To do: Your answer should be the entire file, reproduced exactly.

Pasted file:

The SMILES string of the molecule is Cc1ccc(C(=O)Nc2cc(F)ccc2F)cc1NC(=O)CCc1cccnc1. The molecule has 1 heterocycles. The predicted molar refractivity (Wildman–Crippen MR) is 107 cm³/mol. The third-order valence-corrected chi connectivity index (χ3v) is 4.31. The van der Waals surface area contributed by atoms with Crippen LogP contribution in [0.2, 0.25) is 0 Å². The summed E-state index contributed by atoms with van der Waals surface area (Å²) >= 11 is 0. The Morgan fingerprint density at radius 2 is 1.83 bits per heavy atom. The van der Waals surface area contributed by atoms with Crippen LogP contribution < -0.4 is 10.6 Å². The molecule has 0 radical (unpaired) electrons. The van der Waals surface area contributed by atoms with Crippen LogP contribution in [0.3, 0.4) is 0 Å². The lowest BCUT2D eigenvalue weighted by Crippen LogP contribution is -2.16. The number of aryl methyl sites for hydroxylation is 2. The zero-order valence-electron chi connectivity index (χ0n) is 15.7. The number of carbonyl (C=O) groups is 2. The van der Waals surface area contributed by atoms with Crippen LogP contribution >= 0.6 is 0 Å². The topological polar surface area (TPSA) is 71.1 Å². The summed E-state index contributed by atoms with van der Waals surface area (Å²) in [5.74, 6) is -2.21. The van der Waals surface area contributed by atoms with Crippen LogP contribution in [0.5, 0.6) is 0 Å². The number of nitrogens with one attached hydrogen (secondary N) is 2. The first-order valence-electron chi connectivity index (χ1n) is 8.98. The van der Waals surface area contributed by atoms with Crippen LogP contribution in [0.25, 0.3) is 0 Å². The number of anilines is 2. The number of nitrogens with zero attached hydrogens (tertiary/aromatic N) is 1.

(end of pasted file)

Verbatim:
The SMILES string of the molecule is Cc1ccc(C(=O)Nc2cc(F)ccc2F)cc1NC(=O)CCc1cccnc1. The molecule has 1 heterocycles. The predicted molar refractivity (Wildman–Crippen MR) is 107 cm³/mol. The third-order valence-corrected chi connectivity index (χ3v) is 4.31. The van der Waals surface area contributed by atoms with Crippen LogP contribution in [0.2, 0.25) is 0 Å². The summed E-state index contributed by atoms with van der Waals surface area (Å²) >= 11 is 0. The Morgan fingerprint density at radius 2 is 1.83 bits per heavy atom. The van der Waals surface area contributed by atoms with Crippen LogP contribution < -0.4 is 10.6 Å². The molecule has 0 radical (unpaired) electrons. The van der Waals surface area contributed by atoms with Crippen LogP contribution in [0.3, 0.4) is 0 Å². The lowest BCUT2D eigenvalue weighted by Crippen LogP contribution is -2.16. The number of aryl methyl sites for hydroxylation is 2. The zero-order valence-electron chi connectivity index (χ0n) is 15.7. The number of carbonyl (C=O) groups is 2. The van der Waals surface area contributed by atoms with Crippen LogP contribution >= 0.6 is 0 Å². The topological polar surface area (TPSA) is 71.1 Å². The summed E-state index contributed by atoms with van der Waals surface area (Å²) in [5.74, 6) is -2.21. The van der Waals surface area contributed by atoms with Crippen LogP contribution in [0.5, 0.6) is 0 Å². The number of nitrogens with one attached hydrogen (secondary N) is 2. The first-order valence-electron chi connectivity index (χ1n) is 8.98. The van der Waals surface area contributed by atoms with Crippen LogP contribution in [0.25, 0.3) is 0 Å². The number of anilines is 2. The number of nitrogens with zero attached hydrogens (tertiary/aromatic N) is 1.